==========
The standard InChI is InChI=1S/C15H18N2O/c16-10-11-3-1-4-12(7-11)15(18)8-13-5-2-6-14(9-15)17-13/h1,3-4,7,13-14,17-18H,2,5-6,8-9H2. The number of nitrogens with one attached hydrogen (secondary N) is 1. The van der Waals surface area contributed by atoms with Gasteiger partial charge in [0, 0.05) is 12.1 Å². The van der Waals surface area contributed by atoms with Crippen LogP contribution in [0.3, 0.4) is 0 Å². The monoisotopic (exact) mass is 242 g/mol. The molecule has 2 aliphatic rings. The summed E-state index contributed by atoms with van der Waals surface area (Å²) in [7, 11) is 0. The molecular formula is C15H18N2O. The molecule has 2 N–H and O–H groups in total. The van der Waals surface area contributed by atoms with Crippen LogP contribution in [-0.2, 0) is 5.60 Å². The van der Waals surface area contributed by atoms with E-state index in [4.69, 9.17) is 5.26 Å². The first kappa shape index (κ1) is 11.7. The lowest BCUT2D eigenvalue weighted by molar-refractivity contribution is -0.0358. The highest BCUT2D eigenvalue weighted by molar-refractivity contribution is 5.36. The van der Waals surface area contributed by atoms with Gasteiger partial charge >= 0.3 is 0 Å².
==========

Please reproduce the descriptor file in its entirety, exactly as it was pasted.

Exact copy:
The standard InChI is InChI=1S/C15H18N2O/c16-10-11-3-1-4-12(7-11)15(18)8-13-5-2-6-14(9-15)17-13/h1,3-4,7,13-14,17-18H,2,5-6,8-9H2. The number of nitrogens with one attached hydrogen (secondary N) is 1. The van der Waals surface area contributed by atoms with Gasteiger partial charge in [0, 0.05) is 12.1 Å². The van der Waals surface area contributed by atoms with Crippen LogP contribution in [0.3, 0.4) is 0 Å². The monoisotopic (exact) mass is 242 g/mol. The molecule has 2 aliphatic rings. The summed E-state index contributed by atoms with van der Waals surface area (Å²) in [7, 11) is 0. The molecular formula is C15H18N2O. The molecule has 2 N–H and O–H groups in total. The van der Waals surface area contributed by atoms with Crippen LogP contribution in [-0.2, 0) is 5.60 Å². The van der Waals surface area contributed by atoms with E-state index in [4.69, 9.17) is 5.26 Å². The first kappa shape index (κ1) is 11.7. The lowest BCUT2D eigenvalue weighted by molar-refractivity contribution is -0.0358. The highest BCUT2D eigenvalue weighted by molar-refractivity contribution is 5.36. The van der Waals surface area contributed by atoms with Gasteiger partial charge >= 0.3 is 0 Å².